The Vatican has now barred use of the 'inclusive' New Revised Standard Version (NRSV) translation of the Bible for Scripture readings during Masses in English-speaking countries. This is despite the fact that NRSV lectionaries have already been approved by a number of episcopal conferences. The latest episode highlights yet again (as with planned changes to the Lord's Prayer) how fragmented the reformed liturgy has become since Vatican II.
Late last year a Catholic News Service report revealed that on October 25 the Congregation for the Doctrine of the Faith had announced a ban on use of the 'inclusive' New Revised Standard Version (NRSV) translation of the Bible in Catholic liturgical and catechetical texts. This decision underlined the Holy See's apparently increased awareness of the theological implications inherent in revised vernacular translations.
Archbishop Agnelo of the Congregation for Divine Worship and the Sacraments stated that the decision had been made by the Congregation for the Doctrine of the Faith which reversed what the Worship Congregation had earlier approved in April 1992, in confirming a 1991 decision of the U.S. Bishops' Conference.
Cardinal Ratzinger, Prefect of the Congregation for the Doctrine of the Faith, explained that problems with the NRSV text were partly inclusive language and partly the need for consistency in the Church's liturgical and catechetical language: "We can have these new translations, but at the same time the Church's official language in liturgy and catechetics has to preserve some continuity."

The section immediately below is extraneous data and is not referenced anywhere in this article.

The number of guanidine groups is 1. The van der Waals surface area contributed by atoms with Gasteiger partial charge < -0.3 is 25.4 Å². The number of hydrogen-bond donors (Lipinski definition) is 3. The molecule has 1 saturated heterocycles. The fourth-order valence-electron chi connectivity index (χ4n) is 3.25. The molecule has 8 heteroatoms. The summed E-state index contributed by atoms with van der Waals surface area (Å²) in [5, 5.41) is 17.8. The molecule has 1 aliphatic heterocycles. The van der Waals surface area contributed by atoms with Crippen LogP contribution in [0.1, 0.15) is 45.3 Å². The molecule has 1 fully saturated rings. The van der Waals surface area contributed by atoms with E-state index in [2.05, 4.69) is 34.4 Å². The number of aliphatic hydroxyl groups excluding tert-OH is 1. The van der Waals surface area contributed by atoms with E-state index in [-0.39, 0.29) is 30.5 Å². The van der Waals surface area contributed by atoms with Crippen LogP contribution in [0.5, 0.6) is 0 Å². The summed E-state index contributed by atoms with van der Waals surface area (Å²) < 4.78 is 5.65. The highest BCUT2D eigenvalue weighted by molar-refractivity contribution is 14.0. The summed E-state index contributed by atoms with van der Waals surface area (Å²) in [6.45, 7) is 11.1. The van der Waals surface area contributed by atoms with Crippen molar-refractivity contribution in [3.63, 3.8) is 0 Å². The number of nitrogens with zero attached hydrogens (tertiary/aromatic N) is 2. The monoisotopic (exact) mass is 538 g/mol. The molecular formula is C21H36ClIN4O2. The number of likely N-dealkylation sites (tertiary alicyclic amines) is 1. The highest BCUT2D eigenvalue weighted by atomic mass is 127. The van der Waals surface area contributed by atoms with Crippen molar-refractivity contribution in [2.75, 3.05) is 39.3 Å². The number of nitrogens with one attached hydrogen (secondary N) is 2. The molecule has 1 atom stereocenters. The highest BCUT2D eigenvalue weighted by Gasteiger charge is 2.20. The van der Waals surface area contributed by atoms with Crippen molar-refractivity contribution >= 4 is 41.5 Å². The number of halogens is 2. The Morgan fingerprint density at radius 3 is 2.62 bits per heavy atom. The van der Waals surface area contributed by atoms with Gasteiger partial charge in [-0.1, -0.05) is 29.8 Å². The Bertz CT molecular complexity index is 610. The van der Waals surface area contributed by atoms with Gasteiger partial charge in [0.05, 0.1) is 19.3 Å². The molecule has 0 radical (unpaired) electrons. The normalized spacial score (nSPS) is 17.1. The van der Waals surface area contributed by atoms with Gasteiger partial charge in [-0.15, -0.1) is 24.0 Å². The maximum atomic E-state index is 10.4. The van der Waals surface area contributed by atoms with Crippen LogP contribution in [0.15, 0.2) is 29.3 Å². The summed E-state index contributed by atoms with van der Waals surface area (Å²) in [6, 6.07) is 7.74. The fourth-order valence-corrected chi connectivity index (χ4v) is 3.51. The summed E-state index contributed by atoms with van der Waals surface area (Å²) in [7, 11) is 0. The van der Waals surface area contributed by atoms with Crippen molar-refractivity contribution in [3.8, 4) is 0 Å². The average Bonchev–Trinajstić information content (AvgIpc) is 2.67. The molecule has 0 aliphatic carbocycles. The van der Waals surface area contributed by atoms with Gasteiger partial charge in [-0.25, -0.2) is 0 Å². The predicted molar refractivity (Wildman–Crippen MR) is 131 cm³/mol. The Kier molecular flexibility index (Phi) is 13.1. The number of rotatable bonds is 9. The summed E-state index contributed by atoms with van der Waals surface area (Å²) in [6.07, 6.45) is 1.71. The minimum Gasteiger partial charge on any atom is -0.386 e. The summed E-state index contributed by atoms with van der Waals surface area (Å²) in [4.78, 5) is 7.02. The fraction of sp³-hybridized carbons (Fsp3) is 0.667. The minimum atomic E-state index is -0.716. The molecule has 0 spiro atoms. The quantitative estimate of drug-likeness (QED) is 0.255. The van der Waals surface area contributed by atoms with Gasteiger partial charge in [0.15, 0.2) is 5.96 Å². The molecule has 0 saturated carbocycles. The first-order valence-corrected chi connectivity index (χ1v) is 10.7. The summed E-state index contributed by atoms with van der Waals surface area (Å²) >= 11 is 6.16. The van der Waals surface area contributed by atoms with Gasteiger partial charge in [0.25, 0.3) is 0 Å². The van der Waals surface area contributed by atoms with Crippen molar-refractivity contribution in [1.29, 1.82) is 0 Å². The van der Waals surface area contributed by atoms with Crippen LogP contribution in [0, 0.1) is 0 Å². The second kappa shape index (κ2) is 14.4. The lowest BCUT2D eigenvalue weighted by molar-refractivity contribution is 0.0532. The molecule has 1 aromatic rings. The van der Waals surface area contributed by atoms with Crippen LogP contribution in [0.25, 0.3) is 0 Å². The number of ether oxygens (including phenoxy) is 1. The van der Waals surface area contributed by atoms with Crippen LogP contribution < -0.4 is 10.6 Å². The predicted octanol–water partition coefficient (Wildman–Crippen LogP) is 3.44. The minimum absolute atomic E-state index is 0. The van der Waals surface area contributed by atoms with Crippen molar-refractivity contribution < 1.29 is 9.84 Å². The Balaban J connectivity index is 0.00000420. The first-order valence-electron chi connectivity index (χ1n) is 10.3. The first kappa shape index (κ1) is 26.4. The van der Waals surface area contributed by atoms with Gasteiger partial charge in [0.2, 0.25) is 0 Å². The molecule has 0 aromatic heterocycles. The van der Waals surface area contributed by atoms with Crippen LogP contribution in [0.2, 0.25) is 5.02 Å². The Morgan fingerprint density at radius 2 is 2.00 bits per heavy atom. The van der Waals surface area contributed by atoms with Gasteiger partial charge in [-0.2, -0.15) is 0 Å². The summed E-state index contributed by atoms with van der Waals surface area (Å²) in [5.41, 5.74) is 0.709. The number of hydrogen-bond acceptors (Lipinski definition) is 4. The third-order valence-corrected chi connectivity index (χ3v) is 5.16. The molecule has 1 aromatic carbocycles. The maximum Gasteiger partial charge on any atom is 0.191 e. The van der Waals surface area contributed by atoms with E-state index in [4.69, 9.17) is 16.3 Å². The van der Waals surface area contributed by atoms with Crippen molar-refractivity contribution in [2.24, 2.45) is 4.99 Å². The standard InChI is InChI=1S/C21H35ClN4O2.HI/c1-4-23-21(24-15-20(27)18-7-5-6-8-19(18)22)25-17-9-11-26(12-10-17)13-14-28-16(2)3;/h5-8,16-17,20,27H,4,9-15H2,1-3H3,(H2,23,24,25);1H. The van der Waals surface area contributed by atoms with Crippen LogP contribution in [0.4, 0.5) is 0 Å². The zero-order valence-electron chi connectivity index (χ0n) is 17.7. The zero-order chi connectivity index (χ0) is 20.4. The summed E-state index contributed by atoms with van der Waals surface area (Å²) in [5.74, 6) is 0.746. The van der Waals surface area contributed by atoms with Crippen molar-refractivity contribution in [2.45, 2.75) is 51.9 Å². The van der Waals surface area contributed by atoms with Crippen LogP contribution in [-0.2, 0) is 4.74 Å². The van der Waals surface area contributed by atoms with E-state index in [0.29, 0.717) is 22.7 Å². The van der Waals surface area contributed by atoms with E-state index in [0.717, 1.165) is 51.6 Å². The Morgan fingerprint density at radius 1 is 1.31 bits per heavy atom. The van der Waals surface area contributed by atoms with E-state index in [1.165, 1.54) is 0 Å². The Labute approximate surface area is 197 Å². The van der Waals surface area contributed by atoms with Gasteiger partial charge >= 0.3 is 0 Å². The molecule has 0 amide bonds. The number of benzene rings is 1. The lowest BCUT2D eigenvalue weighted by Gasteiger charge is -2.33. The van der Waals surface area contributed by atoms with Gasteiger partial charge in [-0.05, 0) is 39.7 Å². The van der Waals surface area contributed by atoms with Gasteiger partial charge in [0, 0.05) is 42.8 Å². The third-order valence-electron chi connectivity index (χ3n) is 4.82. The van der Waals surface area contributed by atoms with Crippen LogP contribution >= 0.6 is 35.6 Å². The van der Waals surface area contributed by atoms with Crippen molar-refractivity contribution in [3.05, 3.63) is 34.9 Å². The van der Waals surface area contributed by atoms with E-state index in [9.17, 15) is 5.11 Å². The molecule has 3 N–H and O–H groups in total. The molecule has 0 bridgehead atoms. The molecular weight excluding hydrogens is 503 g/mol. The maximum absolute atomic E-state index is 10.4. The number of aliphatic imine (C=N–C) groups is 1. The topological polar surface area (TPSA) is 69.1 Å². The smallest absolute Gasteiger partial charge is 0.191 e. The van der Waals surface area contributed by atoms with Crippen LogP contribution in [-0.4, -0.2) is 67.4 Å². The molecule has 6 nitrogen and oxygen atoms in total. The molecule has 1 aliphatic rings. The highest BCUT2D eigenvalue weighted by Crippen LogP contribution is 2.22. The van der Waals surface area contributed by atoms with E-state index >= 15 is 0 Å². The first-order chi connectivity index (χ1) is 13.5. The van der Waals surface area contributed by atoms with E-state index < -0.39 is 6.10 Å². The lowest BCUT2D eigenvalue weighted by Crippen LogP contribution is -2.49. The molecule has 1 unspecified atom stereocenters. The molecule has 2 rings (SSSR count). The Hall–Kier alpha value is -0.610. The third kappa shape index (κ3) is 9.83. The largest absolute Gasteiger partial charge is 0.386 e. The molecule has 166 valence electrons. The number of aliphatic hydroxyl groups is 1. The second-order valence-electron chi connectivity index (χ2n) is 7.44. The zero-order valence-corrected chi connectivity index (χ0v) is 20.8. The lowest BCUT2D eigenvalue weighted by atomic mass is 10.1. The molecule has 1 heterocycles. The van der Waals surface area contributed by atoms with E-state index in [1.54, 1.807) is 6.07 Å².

Recent years have seen increasing pressures to have the words used during Mass and in other areas of Church life conform to the secular concept of 'inclusiveness'. The lobbying for such language changes seems to have been largely from 'inside' via strategically placed feminists, experts and bureaucrats rather than from any groups genuinely representative of the Church's grass-roots.
Of late, however, this movement has suffered set-backs.
The initial 'inclusive' English language draft of the new Catechism was held over for two years by Rome, pending revisions to the text, while ICEL's new proposals for an 'inclusive' version of the liturgy failed to win majority support from the U.S. Bishops.
The Vatican reversal came at a particularly awkward time since new lectionaries utilising the NRSV translation of the Bible had already been approved by several bishops' conferences. The Canadian Bishops, for example, have had three volumes of a four-volume NRSV-based Lectionary in print and in use throughout Canada since 1992.
Australia had not acted so quickly, but was moving in a similar direction at the time of the Vatican announcement.
A report in the Australian bishops' Conference Bulletin (August 1993, p.5) was headed "New Lectionary for Australia":
"Australia is to publish its own Lectionary using the New Revised Standard Version (NRSV) of the Bible (instead of the Jerusalem Bible) for the readings but retaining the Grail Psalms in a revised edition.
"The NRSV has already been approved for liturgical use in Australia. It has been adopted by Canada and the USA for new Lectionaries and is widely recommended by Scripture scholars. It will probably be used for most of the Scripture quotations in the Catechism. It is an ecumenical version, commonly used for public proclamation in the Anglican and Uniting Churches in Australia."